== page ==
Do you remember a particularly interesting or impressive experience during your studies, an internship or at work?
Yes, certainly! Especially people who fully stand up for what they do and really have a lot of expertise in it.
What do you like the most about your work? Is there anything you wish you knew before you got into the field?
I really enjoy working with patients. Some of them are people I would never meet in my private life. Furthermore, I see patients directly after a brain injury. Many of them stay with us for several weeks why I get to know them and see their progress. I find it very nice to accompany these people. There are many different patients – sometimes also very severely impaired people and it is amazing to observe how they improve, from a severely disoriented status at the beginning to average cognitive profiles.
And it’s an interesting field especially because many questions are still unanswered, there is a lot of therapy options that could still be tried.
What rather…not negative… but what you should know is that there are fewer positions and that you are quite specialized. You can’t change jobs that easily. I like to compare that with medical doctors who have better possibilities to change their workplace.
But it is for example possible to change from children to adults neuropsychology. I started in the children’s area and then changed to adults. The clinical images are different. For instance I have never seen pediatric patients with a visual hemispatial neglect or a severe amnesia – impairments I see now quite regularly in my everyday life as adult neuropsychologist.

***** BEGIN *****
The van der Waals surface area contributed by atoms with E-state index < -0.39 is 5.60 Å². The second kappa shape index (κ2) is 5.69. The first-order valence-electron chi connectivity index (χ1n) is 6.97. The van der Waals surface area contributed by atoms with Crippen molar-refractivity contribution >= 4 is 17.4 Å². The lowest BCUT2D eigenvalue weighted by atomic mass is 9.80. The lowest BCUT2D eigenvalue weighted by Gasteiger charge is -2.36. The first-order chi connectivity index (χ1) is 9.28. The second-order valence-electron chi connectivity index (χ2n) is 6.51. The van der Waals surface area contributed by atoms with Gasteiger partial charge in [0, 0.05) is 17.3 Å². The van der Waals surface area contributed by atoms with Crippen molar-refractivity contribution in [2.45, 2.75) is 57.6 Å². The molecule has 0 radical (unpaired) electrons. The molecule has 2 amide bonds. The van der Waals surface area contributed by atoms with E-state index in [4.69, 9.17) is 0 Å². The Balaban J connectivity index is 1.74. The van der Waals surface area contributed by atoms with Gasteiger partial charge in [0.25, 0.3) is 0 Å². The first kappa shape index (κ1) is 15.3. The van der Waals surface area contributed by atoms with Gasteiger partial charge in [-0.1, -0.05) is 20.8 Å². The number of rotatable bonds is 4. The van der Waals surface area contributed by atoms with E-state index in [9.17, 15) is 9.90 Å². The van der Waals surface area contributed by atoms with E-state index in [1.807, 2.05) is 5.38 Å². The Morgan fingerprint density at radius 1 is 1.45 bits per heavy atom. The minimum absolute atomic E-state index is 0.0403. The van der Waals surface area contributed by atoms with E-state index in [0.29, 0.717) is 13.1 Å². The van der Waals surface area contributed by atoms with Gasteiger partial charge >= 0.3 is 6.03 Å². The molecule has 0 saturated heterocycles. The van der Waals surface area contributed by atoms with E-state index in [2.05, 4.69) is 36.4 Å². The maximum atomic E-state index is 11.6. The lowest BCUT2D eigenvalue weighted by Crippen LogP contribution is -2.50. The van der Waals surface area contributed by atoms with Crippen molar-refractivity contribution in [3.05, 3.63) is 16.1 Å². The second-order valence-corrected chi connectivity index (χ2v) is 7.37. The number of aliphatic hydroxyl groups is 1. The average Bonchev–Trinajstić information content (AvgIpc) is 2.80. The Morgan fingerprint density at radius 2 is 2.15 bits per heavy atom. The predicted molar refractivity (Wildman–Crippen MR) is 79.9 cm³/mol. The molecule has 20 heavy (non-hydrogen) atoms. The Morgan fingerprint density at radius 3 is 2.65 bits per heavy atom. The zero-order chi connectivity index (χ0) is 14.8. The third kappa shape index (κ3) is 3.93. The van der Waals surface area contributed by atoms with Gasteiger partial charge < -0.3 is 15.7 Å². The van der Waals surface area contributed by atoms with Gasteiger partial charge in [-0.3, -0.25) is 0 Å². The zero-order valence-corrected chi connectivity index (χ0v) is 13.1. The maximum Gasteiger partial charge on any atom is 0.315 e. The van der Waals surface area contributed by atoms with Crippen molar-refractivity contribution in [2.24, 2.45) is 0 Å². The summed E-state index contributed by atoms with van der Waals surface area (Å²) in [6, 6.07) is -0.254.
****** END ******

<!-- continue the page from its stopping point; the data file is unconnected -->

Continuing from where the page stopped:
It would also be possible to do an additional title in psychotherapy. In our ward we do diagnostics and therapy. However, if you want to do outpatient neuropsychological therapy, you need this specialisation as well. And of course, this increases the range of patients you can work with.
What opportunities are there for someone with a fresh master’s in neuropsychology?
Unfortunately, the possibilities are quite limited. But more and more clinical neuropsychological residency positions are being created for students with a fresh Masters’ Degree. Besides that, there is to possibility to start in a normal neuropsychology position. Furthermore, you can start a PhD which is often very theoretical and different from what you do as a clinical neuropsychologist. There are also very few clinical PhD Positions. In general, I recommend to think it through whether you will start doing a PhD – you have to enjoy scientific work and be able to accept setbacks.
Do you have any advice for someone who is interested in becoming a neuropsychologist?
Do an internship as early as possible! Internships are usually offered at larger institutions. Don’t get discouraged if you get a no at first. Keep going! Just trust that you will eventually make it.
Other possibilities would be to write a bachelor’s thesis or master’s thesis on neuropsychology, and to attend neuropsychology seminars. Also build up a network with people in the field. Once you have your foot in the door – you are more or less inside.